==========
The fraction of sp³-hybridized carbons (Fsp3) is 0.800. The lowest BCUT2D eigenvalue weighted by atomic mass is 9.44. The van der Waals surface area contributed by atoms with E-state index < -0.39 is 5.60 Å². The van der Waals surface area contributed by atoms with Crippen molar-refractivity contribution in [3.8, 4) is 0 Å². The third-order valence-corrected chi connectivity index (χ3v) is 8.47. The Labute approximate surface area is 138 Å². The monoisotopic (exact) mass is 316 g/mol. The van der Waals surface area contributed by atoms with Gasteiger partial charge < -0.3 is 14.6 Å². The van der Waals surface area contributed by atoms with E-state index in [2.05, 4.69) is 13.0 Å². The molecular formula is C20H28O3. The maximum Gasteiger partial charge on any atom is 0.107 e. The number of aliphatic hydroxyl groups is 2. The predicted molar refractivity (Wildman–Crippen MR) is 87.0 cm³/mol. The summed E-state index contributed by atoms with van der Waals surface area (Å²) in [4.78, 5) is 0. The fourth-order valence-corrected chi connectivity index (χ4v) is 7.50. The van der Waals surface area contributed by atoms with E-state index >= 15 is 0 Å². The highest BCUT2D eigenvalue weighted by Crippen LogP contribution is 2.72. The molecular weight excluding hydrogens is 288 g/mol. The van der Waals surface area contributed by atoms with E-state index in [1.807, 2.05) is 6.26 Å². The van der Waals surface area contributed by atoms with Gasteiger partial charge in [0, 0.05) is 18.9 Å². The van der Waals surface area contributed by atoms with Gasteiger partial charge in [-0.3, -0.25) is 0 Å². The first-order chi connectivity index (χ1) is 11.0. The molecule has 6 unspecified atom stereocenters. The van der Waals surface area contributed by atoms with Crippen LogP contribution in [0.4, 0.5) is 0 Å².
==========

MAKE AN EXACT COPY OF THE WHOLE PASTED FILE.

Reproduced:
The fraction of sp³-hybridized carbons (Fsp3) is 0.800. The lowest BCUT2D eigenvalue weighted by atomic mass is 9.44. The van der Waals surface area contributed by atoms with E-state index < -0.39 is 5.60 Å². The van der Waals surface area contributed by atoms with Crippen molar-refractivity contribution in [3.8, 4) is 0 Å². The third-order valence-corrected chi connectivity index (χ3v) is 8.47. The Labute approximate surface area is 138 Å². The monoisotopic (exact) mass is 316 g/mol. The van der Waals surface area contributed by atoms with Gasteiger partial charge < -0.3 is 14.6 Å². The van der Waals surface area contributed by atoms with E-state index in [2.05, 4.69) is 13.0 Å². The molecular formula is C20H28O3. The maximum Gasteiger partial charge on any atom is 0.107 e. The number of aliphatic hydroxyl groups is 2. The predicted molar refractivity (Wildman–Crippen MR) is 87.0 cm³/mol. The summed E-state index contributed by atoms with van der Waals surface area (Å²) in [4.78, 5) is 0. The fourth-order valence-corrected chi connectivity index (χ4v) is 7.50. The van der Waals surface area contributed by atoms with E-state index >= 15 is 0 Å². The highest BCUT2D eigenvalue weighted by Crippen LogP contribution is 2.72. The molecular weight excluding hydrogens is 288 g/mol. The van der Waals surface area contributed by atoms with E-state index in [1.807, 2.05) is 6.26 Å². The van der Waals surface area contributed by atoms with Gasteiger partial charge in [0, 0.05) is 18.9 Å². The van der Waals surface area contributed by atoms with Gasteiger partial charge in [-0.3, -0.25) is 0 Å². The first-order chi connectivity index (χ1) is 11.0. The molecule has 6 unspecified atom stereocenters. The van der Waals surface area contributed by atoms with Crippen LogP contribution in [0.4, 0.5) is 0 Å².